STEWART: One of the things that you discuss in the magazine is responsible meat-eating. Obviously, vegetarians or beacons would say, okay, that's a contradiction in terms.

Ms. STANDEN: Mm-hmm.

STEWART: Can you explain what you mean when you talk about responsible meat consumption?

Ms. STANDEN: Sure. I mean, what I can do is explain what other people mean…

STEWART: Sure. Absolutely. You're the editor.

Ms. STANDEN: …when they talk about responsible because - well, exactly. And what we're reporting on people who, you know, have strong opinions about how we should be eating meat. And what you would hear - what's - you know, a chef like Chris Constantino, who is a chef here in San Francisco at a restaurant called Incanto. What he would say is, responsible meat-eating is eating an animal who has led a life that, you know, did not involve too much confinement, an animal that was treated well, an animal that was slaughtered humanely, which, again, a lot of people would say is an oxymoron.

But there are different ways of slaughtering animals - some of which were better than others. And also, I think the most important thing - it's a respect for the animal that has you as the diner eating all parts of the animal. In other words, not just going for the t-bone or the, you know - but eating the heart, eating the liver, eating the brain, eating, you know, any part of the animal that is safe to eat, which is most of the animal. And that sort of - it's called - known as the whole-animal ethic. And this is part of the fleischgeist. You're seeing chefs all over the country serving food that has not been on American plates since the 1950s.

STEWART: We're talking to Amy Standen, who is the editor - one of the editors of Meatpaper. And one of the things, I think, that's interesting about the magazine is it also - you bring in stories about meat culture, about things like the history and how butchers survive these days in the world of the mega-mart and Wally World with the giant meat centers and the Costcos of it all. Tell us about butchers as a dying profession.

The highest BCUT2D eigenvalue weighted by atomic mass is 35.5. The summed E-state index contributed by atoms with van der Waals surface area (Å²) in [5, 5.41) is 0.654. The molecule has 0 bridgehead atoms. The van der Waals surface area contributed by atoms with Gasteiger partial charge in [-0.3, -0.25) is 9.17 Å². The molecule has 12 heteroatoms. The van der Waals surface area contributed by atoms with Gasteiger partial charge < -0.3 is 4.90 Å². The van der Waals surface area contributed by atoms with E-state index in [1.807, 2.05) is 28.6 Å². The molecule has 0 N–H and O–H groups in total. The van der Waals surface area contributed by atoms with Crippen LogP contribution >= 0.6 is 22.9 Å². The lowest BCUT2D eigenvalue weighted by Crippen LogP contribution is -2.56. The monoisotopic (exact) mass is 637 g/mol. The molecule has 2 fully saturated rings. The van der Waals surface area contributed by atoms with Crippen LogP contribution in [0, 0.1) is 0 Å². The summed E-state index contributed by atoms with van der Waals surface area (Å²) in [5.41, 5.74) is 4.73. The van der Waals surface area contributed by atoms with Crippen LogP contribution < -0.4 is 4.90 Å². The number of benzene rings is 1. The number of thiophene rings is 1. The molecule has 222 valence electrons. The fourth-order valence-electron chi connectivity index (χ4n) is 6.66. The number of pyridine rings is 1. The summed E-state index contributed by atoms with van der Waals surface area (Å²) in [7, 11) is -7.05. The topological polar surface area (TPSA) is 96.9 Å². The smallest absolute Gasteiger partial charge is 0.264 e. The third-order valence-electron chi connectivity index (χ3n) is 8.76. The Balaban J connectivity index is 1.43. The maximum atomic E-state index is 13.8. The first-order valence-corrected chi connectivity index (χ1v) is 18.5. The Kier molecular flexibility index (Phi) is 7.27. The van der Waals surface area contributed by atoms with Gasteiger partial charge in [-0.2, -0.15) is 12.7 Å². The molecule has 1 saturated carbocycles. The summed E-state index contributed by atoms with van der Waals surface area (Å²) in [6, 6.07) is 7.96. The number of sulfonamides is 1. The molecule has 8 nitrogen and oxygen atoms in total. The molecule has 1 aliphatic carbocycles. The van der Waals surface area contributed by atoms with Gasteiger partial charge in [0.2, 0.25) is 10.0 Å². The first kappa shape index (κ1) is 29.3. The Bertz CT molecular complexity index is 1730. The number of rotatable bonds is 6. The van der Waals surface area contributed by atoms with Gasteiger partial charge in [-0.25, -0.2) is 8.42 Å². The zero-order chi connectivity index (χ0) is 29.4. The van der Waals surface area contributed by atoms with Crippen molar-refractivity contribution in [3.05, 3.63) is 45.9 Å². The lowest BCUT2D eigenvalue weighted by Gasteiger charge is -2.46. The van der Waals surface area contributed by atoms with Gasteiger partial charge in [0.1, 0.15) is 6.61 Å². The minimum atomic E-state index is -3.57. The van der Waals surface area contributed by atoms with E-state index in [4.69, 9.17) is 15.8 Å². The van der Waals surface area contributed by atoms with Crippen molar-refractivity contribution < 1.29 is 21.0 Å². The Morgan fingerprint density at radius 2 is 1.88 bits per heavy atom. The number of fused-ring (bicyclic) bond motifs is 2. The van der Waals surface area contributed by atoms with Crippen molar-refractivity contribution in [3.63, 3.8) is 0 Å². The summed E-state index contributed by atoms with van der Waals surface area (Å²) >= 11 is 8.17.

Ms. STANDEN: Sure. And that's something we've heard. That's something I didn't know much about when we started working on this. But it's a theme we see in submissions that writers send us. That, you know, it used to be that every neighborhood had a butcher or two and you knew those people. And they took in from the slaughter houses big, you know, an entire side of beef, which they would then butcher into specialty cuts. And they would sell those cuts to customers. And they would know where they came from. They would know where the animal came from. They would know a lot of how to prepare that certain cut of meat.

That's really all changed in the last - oh, I don't know how many years, but I would say probably 15, 20 years. You have - most butchering is happening in big factories where they're cut by machines, not people. And then much smaller cuts of beef are sent already - you know, meat in general - are sent already pre-wrapped to stores like Safeway or Costco. And then people like us go and buy them. And so - but what's interesting is that's changing.

And in issue one, we had a story about a trio of butchers - all women - who run a shop in San Francisco called Avedano's. And they've sort of rescued this 1950s butcher shop and brought back that profession. And they're learning how to do it all over again. And we are hearing from people all over the country who are doing similar things. And these are young people. I mean, these are people who have really had to go sort of, you know, people in their 20s and 30s who've had to go seek out butchers in their 60s and 70s to teach them this craft that had kind of skipped the generation.

STEWART: Amy, you've produced two issues, you have a third on the way. The question which is obvious, but I wanted to wait until the end to ask you is you were a vegetarian. What happened?

Ms. STANDEN: You know, to tell the truth, I could - I'm always growing(ph) on the edge. And I very well may go back to being a vegetarian one of these days.

STEWART: Amy Standen is one of the editors Meatpaper. She's also a reporter for Quest, KQED's local science and environment show.

Hey, Amy, thanks for being so honest.

Ms. STANDEN: Thanks, Alison. Great to be here.